The New Criterion
Painting, one of the most solitary of occupations, only goes on so long as there's a community of artists that supports the individual's work; and when an artist who has meant something to other artists dies, the community gathers together to commiserate and commemorate. Although I didn't know Gretna Campbell, I know many of her friends, and agree with them that her death this past summer at the age of sixty-five was a considerable loss to the community-a loss that elicited too little attention in the press. Sixty-five isn't young; but for an artist it isn't old, either.
Campbell was the subject of two shows in New York during November, as well as a memorial service at a Quaker meeting house downtown. At the Ingber Gallery with which Campbell had been associated for fifteen years, were gathered together the turbulently lyrical works (landscapes and studio nudes) of the last fifteen months of her life. At the New York Studio School, where Campbell had first taught in the school's halcyon days in the early seventies, a show called "Early and Late" juxtaposed this later work, full of agitated brushwork, with the delicate, more systematically abstracted landscapes of the Fifties, the first decade of Campbell's career. The Studio School show, beautifully chosen by Louis Finkelstein (who was Campbell's husband and is a painter of kindred sensibility), gave a strong sense of the trajectory of the career. Among the very earliest works, from 1949-50 were a group of self-consciously antiquarian paintings, much influenced by the crisp form-sense of trajectory painting, of women sitting in rural settings. These gave no hint of the changeableness of nature which was to become one of Campbell's central ideas; but they were interesting nonetheless for establishing a motif-the figure in the landscape. soon enough the figure itself was to disappear from Campbell's out-of-doors; and yet isn't the figure always there, as the intelligence of the artist who sees with us and guides us through the natural world?
At "Early and Late" the robustness of Campbell's later work was contrasted with the thinner, clearer manner of the landscape paintings of the mid-Fifties, full of olive groves and, to quote the title of one painting, the Remembrance of Provence. The canvases of the Fifties, quite rich in color are often built up out of a narrow, longish, rather regular brushstroke that Campbell certainly saw as an evocation of Cezanne. To us, though, these strokes, adding up to a delicate, mobile tracery suggest not Cezanne but the mood of modern art in the years after World War II. There are connections between Campbell's style in this work and the hand in the abstract ink drawings of Nicolas de Stael, in the early Philip Guston abstractions, in the paintings of Joan Mitchell. Period style, when honestly achieved, can express a period mood. Of course this Fifties style of Campbell's is connected to Cubism, but to a Cubism that's been released from Cubism's tight architectural structure. In Campbell's Fifties landscapes there's a tendency to let things give way at the corners and the sides. She leaves the image a bit incomplete, as an Abstract Expressionist might, and the very irresolution of the pictures yields a melancholy dimension, perhaps because the artist is so conscious of the completeness of nature, which she can neither encompass nor deny.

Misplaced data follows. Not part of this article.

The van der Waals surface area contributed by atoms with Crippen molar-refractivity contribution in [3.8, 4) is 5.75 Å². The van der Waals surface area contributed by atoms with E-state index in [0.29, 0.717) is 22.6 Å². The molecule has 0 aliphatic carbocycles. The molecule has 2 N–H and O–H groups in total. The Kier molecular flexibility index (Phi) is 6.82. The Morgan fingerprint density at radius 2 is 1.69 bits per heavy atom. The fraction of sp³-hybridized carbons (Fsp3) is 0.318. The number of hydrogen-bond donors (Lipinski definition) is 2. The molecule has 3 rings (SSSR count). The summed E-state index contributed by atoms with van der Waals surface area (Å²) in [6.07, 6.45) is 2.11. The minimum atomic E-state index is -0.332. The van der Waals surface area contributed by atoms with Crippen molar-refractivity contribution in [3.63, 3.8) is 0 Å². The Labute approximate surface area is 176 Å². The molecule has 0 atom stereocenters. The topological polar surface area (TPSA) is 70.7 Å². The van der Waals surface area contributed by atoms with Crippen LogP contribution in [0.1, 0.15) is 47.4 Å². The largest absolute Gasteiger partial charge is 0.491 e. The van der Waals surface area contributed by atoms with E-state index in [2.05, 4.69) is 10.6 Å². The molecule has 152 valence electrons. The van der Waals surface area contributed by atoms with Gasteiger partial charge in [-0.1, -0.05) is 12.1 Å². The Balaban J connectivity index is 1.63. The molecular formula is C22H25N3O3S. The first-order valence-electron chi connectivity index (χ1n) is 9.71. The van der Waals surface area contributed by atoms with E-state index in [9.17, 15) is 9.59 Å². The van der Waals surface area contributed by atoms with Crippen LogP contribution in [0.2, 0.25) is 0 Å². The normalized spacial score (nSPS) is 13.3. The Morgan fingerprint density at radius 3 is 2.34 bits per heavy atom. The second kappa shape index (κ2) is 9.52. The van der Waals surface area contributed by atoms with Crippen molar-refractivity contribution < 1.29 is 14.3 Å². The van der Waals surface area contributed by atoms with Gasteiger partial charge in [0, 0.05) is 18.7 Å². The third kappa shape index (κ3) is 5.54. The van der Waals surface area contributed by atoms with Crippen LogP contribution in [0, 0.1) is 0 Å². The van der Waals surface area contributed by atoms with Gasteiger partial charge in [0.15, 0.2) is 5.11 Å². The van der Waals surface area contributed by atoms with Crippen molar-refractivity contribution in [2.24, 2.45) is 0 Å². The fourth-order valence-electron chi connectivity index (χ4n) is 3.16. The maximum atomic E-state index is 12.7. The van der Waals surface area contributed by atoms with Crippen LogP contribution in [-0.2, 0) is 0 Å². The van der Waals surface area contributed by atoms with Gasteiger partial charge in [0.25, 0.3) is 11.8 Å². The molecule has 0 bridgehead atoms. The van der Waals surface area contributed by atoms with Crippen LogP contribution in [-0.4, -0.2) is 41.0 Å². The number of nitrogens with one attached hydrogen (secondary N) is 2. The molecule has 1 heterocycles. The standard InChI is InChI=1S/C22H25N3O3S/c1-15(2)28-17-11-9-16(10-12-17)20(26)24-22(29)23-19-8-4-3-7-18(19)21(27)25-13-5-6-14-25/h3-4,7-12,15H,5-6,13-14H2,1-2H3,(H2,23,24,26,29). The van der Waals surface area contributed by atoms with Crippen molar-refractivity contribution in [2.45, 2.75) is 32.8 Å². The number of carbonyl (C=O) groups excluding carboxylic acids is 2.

The later work is wonderfully artful; Campbell's technique is subtler, more richly nuanced. Also, as she becomes thoroughly loyal to nature-and therefore more involved with traditional questions of representation-she finds herself taking on a new, difficult relation to the history of modern art. If for Monet landscape painting, an improvisation before nature, signified the ultimate revolt against museum art, at the hand of an artist such as Campbell painting a landscape turns out to be an act committed within tradition and in confirmation of tradition. Campbell's squarish formats, and her fondness for motifs that are boxed in by hedges, orchards, shrubs, streams-all this suggests a sense that options aren't infinite, that there are limits to what a person can comprehend. In a catalogue essay Finkelstein describes the working-up of the paintings from squared-off drawings, how Campbell prepared herself for the ultimate assault of paint strokes, the creation of a rich, interesting, agitated surface. Campbell uses paint in a variety of ways-brushing, scraping, scratching, drawing. The focus and emphasis shift inch by inch. Campbell doesn't see the parts of the landscape fitting neatly together, as they do in a Marquet or a Morandi. Here structure is found within perception rather than imposed upon perception. The odd, unbalanced that Campbell finds between a tree and a house and a distant hill are closest in feeling to Constable and perhaps some other English landscape painters. There's also something English about Campbell's hedges, roses, twisting vines. In the shape of Campbell's career the late paintings are a triumph of honesty, of directness. Memorable are the wrenching, unbalanced interactions of green and purple; the turmoil of high keyed colors resolving but never quite resolving into peculiar grays. Campbell's rhythm is uneven, romantically unpredictable, with large sweeping movements leading into quick, jumpy ones. For her nature is a drunken dance to music by Brahms, with dancers in costumes of rose and purple, olive and gray.
At Ingber, I was particularly interested in a painting of a cemetery in Stillwater, New Jersey. It was difficult not to feel in the choice of motif something more autobiographical, or at least more overtly emblematic, than is the case in most of Campbell's work. The light here-an eerie, tarnished, golden yellow-is disarming and even tragic, with something of a seventeenth century Dutchman's sense of landscape as a cosmic mood poem.